Hometown: Baja Verapaz
Current employment: Economics director at a private foundation
“The problem with my town is that even if you graduate from high school, the most you can hope for is to work as a small farmer or a chance to own a small store.”
Paul grew up in Baja Verapaz, where most students never make it past elementary school, and where most people support themselves growing black beans, tomatoes, lettuce, chili peppers, and squash. Paul’s parents were unique in their town. Paul’s father was a teacher and radio announcer whose greatest passion was reading. Although Paul’s mother dropped out of school before completing sixth grade, at the age of thirty, she went back to school and became a teacher. Paul acquired a voracious appetite for reading from his father and he won a number of essay and short-story contests at his school. Paul dreamed of attending a university, but all of the public high schools in his town offered the same technical training programs found throughout the country. He selected what seemed like the next best option and enrolled in a high school program to become a teacher, like his parents.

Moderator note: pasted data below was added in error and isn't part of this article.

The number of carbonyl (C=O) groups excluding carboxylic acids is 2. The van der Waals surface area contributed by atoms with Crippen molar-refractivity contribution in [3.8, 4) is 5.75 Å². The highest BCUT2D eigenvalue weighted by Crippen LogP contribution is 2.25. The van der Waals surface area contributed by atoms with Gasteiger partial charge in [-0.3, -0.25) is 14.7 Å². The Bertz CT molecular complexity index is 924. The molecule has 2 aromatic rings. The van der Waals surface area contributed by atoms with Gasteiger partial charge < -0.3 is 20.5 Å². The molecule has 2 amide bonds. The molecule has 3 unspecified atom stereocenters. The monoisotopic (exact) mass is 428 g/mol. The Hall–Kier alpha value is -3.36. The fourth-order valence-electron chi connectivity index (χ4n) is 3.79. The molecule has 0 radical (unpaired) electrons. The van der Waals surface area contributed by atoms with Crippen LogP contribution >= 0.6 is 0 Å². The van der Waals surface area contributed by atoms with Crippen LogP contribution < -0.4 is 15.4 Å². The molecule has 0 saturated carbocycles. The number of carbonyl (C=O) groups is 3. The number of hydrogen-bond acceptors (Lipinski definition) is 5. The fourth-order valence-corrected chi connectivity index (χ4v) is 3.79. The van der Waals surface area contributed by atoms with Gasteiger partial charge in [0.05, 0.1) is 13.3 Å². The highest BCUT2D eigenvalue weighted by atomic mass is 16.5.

“My mother talked about my scholarship all the time, so students could see what was possible. . . . She helped inspire three future ITA scholars.”
After graduating magna cum laude from Universidad Francisco Marroquín in 2005, Paul went to Chile to earn a master’s degree in economics. He then worked as director of economics at a Guatemalan business alliance. There, he analyzed the Guatemalan and global economic climate and advocated for business interests in both local and international forums. Paul currently works as director of economics at a private foundation that promotes the principles of freedom and the rule of law throughout Guatemala and Central America.